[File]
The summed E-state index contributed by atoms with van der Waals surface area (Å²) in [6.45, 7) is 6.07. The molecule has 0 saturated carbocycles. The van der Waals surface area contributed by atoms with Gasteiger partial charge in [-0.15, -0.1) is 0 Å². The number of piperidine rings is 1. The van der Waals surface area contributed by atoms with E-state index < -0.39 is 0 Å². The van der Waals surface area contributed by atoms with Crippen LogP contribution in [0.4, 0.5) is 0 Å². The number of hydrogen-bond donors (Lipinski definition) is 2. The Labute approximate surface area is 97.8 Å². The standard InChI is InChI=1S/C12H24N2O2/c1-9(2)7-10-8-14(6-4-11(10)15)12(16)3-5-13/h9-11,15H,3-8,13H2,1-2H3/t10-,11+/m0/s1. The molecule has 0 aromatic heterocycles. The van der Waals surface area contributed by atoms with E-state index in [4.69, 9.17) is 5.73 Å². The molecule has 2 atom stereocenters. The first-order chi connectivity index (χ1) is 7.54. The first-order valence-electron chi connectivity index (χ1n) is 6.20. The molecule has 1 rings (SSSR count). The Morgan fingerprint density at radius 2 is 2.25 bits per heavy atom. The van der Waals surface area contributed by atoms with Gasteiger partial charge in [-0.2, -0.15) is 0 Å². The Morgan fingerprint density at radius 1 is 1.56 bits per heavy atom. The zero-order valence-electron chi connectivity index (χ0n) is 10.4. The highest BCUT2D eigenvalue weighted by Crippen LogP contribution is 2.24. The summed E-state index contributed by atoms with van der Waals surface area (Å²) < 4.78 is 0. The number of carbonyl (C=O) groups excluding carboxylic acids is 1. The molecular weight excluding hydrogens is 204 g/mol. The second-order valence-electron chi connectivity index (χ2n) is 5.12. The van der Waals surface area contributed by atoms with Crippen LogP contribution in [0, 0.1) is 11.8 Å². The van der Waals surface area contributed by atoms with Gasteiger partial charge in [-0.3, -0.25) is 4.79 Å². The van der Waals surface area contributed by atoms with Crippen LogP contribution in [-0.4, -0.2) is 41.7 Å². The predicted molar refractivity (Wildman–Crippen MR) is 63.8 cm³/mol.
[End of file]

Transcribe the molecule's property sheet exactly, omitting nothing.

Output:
The summed E-state index contributed by atoms with van der Waals surface area (Å²) in [6.45, 7) is 6.07. The molecule has 0 saturated carbocycles. The van der Waals surface area contributed by atoms with Gasteiger partial charge in [-0.15, -0.1) is 0 Å². The number of piperidine rings is 1. The van der Waals surface area contributed by atoms with E-state index < -0.39 is 0 Å². The van der Waals surface area contributed by atoms with Crippen LogP contribution in [0.4, 0.5) is 0 Å². The number of hydrogen-bond donors (Lipinski definition) is 2. The Labute approximate surface area is 97.8 Å². The standard InChI is InChI=1S/C12H24N2O2/c1-9(2)7-10-8-14(6-4-11(10)15)12(16)3-5-13/h9-11,15H,3-8,13H2,1-2H3/t10-,11+/m0/s1. The molecule has 0 aromatic heterocycles. The van der Waals surface area contributed by atoms with E-state index in [4.69, 9.17) is 5.73 Å². The molecule has 2 atom stereocenters. The first-order chi connectivity index (χ1) is 7.54. The first-order valence-electron chi connectivity index (χ1n) is 6.20. The molecule has 1 rings (SSSR count). The Morgan fingerprint density at radius 2 is 2.25 bits per heavy atom. The van der Waals surface area contributed by atoms with Gasteiger partial charge in [-0.2, -0.15) is 0 Å². The Morgan fingerprint density at radius 1 is 1.56 bits per heavy atom. The zero-order valence-electron chi connectivity index (χ0n) is 10.4. The highest BCUT2D eigenvalue weighted by Crippen LogP contribution is 2.24. The summed E-state index contributed by atoms with van der Waals surface area (Å²) < 4.78 is 0. The number of carbonyl (C=O) groups excluding carboxylic acids is 1. The molecular weight excluding hydrogens is 204 g/mol. The second-order valence-electron chi connectivity index (χ2n) is 5.12. The van der Waals surface area contributed by atoms with Crippen LogP contribution in [0, 0.1) is 11.8 Å². The van der Waals surface area contributed by atoms with Gasteiger partial charge in [-0.3, -0.25) is 4.79 Å². The van der Waals surface area contributed by atoms with Crippen LogP contribution in [-0.4, -0.2) is 41.7 Å². The predicted molar refractivity (Wildman–Crippen MR) is 63.8 cm³/mol.